• Physical removal of Spartina seedlings and plants by digging, pulling, pushing or seedhead clipping;
  • Chemical control of Spartina with registered herbicide (Rodeo) or experimentally permitted herbicides (Sonar, Arsenal) and surfactants using ground application (backpack, truck, airboat, hovercraft, all terrain vehicles) or aerial application;
  • Temporary diking of wetlands;
  • Prescribed burns; and
  • Combinations of the above methods (such as mowing and herbicide application).

The EIS/R will evaluate individual and cumulative impacts of alternatives based on the above control methods, as well as the no project/no action alternative, in accordance with NEPA and CEQA. Additional methods may be Start Printed Page 20321added following the public scoping process. The alternatives will be developed in coordination with the Service, the California Department of Fish and Game (DFG), the Conservancy (Invasive Spartina Project team), and private landowners with populations of nonnative Spartina on their properties.

The following actions and approvals are anticipated to be necessary to implement Spartina eradication and/or control efforts that might be established as a result of completion of this EIS/R process:

  • U.S. Army Corps of Engineers permit(s) for Section 10 of the Rivers and Harbor Act and Section 404 of the Federal Clean Water Act;
  • Federal and State Endangered Species Act consultations;
  • California State Coastal Conservancy Plan approval;
  • California Department of Transportation (Caltrans) Encroachment permit(s);
  • DFG Streambed Alteration Agreement(s), Section 1601 of the DFG Code;
  • California State Regional Water Quality Control Board 401 Certification(s) and/or Discharge permit(s);
  • California State Bay Area Air Quality Management District permit(s);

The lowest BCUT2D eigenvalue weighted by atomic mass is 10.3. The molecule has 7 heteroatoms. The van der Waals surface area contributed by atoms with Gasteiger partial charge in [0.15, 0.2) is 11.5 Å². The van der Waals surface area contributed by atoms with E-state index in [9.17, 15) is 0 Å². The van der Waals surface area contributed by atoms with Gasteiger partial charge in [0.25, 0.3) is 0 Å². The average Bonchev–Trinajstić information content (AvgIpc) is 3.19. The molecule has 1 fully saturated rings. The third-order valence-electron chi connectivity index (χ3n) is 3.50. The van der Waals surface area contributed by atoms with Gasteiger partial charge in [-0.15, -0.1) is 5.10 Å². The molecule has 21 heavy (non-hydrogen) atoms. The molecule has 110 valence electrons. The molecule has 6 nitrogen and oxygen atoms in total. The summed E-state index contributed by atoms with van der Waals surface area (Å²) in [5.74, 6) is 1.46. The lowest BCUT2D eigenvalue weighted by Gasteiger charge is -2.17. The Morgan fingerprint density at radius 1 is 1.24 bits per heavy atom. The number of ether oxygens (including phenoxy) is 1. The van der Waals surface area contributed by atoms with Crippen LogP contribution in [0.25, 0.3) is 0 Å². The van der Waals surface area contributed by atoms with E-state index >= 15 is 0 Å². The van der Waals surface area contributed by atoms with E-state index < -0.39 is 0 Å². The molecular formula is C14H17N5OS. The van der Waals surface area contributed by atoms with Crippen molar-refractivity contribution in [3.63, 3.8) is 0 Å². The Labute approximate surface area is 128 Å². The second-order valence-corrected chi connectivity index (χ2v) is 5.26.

• Certified Unified Program Agency permit(s) (CUPA Fire Department coordination);
  • San Francisco Bay Conservation and Development Commission permit(s); and
  • Local agency approval of specific implementation of projects.

Project Location

The geographic scope of the Invasive Spartina Project includes intertidal zones of 10 Bay Area counties bordering and including the San Francisco Bay. Seven of these counties have known populations of nonnative, invasive Spartina, including Contra Costa, Alameda, Santa Clara, San Mateo, San Francisco, Marin and Solano counties. The remaining three counties, Napa, Sacramento and Sonoma, do not currently have known populations and are being monitored.

Distribution of invasive Spartina is generally greatest in the Central and South San Francisco Bays with the North Bay and far reaches of the South Bay being the least infested. The largest infestations of S. alterniflora currently exist at four general sites within the Central and South Bays. These sites include the Hayward Regional Shoreline, Old Alameda Creek, the Alameda Flood Control Channel, and in San Bruno, just north of the San Francisco International Airport. Populations at these locations exceed 100 net acres of S. alterniflora. Populations between 10 and 100 net acres occur along the Oakland and Alameda Shoreline, San Leandro Bay, the Don Edwards National Wildlife Refuge, Greco Island, and Bair Island. Small scattered populations occur at Richmond, Emeryville, Coyote Creek, Stevens Creek, Coyote Point vicinity, Candlestick Cove, Yosemite Channel, Richardson Bay, along the Eastshore State Park shoreline, Guadalupe Slough, Palo Alto Baylands, Corte Madera, and San Rafael. The greatest infestation of S. densiflora exists along the length of Corte Madera Creek in Marin County. Populations of S. densiflora have also become established in San Rafael, Point Pinole, and in Burlingame. Spartina anglica is found only at Creekside Park in Marin County and S. patens is found only in Benecia and at Tolay Creek.

Potential Effects of Alternative Control Methodologies

The direct effects of physical and mechanical eradication/control measures may include disruption of soil/sediment, potentially resulting in erosion, increased water turbidity, and related adverse effects on aquatic biota. These measures also may have the potential to cause accidental mortality of non-target species, including sensitive species such as the California clapper rail (Rallus longirostris obsoletus), California black rail (Laterallus jamaicensis), salt marsh harvest mouse (Reithrodontomys raviventris), and others. In addition, by possibly disrupting the soil/sediment, these measures could facilitate subsequent colonization by nonnative Spartina or other invasive species.